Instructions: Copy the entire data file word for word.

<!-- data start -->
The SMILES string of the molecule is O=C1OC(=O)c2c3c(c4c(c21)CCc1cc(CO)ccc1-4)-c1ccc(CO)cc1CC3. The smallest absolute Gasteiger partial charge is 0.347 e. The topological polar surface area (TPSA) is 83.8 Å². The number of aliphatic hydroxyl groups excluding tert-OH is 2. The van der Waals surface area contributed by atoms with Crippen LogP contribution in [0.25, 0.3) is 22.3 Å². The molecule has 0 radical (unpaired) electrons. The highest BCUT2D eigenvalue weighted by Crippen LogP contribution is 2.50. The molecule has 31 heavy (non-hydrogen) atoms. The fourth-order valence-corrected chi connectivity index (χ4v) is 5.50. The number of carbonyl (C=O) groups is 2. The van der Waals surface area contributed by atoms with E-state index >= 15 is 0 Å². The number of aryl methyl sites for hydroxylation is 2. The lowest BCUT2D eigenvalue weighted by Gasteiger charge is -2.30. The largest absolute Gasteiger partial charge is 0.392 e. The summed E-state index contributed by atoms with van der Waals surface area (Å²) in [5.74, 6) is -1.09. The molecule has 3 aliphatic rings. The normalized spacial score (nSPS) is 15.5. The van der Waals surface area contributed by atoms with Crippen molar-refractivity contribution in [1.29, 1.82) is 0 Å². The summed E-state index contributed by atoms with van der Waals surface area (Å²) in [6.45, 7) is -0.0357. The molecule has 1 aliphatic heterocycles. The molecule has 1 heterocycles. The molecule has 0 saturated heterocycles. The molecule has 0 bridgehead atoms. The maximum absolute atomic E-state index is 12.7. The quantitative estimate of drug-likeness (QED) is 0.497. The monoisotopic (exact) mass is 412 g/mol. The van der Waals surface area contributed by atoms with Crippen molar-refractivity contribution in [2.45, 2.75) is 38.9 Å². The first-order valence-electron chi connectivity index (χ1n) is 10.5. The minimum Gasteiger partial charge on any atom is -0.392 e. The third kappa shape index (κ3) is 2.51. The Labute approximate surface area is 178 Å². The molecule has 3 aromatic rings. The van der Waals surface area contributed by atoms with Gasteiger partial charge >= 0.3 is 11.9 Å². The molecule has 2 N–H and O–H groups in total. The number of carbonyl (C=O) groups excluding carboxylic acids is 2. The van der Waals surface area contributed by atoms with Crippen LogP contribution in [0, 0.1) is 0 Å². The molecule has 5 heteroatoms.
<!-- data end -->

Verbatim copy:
The SMILES string of the molecule is O=C1OC(=O)c2c3c(c4c(c21)CCc1cc(CO)ccc1-4)-c1ccc(CO)cc1CC3. The smallest absolute Gasteiger partial charge is 0.347 e. The topological polar surface area (TPSA) is 83.8 Å². The number of aliphatic hydroxyl groups excluding tert-OH is 2. The van der Waals surface area contributed by atoms with Crippen LogP contribution in [0.25, 0.3) is 22.3 Å². The molecule has 0 radical (unpaired) electrons. The highest BCUT2D eigenvalue weighted by Crippen LogP contribution is 2.50. The molecule has 31 heavy (non-hydrogen) atoms. The fourth-order valence-corrected chi connectivity index (χ4v) is 5.50. The number of carbonyl (C=O) groups is 2. The van der Waals surface area contributed by atoms with E-state index >= 15 is 0 Å². The number of aryl methyl sites for hydroxylation is 2. The lowest BCUT2D eigenvalue weighted by Gasteiger charge is -2.30. The largest absolute Gasteiger partial charge is 0.392 e. The summed E-state index contributed by atoms with van der Waals surface area (Å²) in [5.74, 6) is -1.09. The molecule has 3 aliphatic rings. The normalized spacial score (nSPS) is 15.5. The van der Waals surface area contributed by atoms with Crippen molar-refractivity contribution in [1.29, 1.82) is 0 Å². The summed E-state index contributed by atoms with van der Waals surface area (Å²) in [6.45, 7) is -0.0357. The molecule has 1 aliphatic heterocycles. The molecule has 1 heterocycles. The molecule has 0 saturated heterocycles. The molecule has 0 bridgehead atoms. The maximum absolute atomic E-state index is 12.7. The quantitative estimate of drug-likeness (QED) is 0.497. The monoisotopic (exact) mass is 412 g/mol. The van der Waals surface area contributed by atoms with Crippen molar-refractivity contribution in [2.45, 2.75) is 38.9 Å². The first-order valence-electron chi connectivity index (χ1n) is 10.5. The minimum Gasteiger partial charge on any atom is -0.392 e. The third kappa shape index (κ3) is 2.51. The Labute approximate surface area is 178 Å². The molecule has 3 aromatic rings. The van der Waals surface area contributed by atoms with Gasteiger partial charge >= 0.3 is 11.9 Å². The molecule has 2 N–H and O–H groups in total. The number of carbonyl (C=O) groups excluding carboxylic acids is 2. The van der Waals surface area contributed by atoms with Crippen LogP contribution in [0, 0.1) is 0 Å². The molecule has 5 heteroatoms.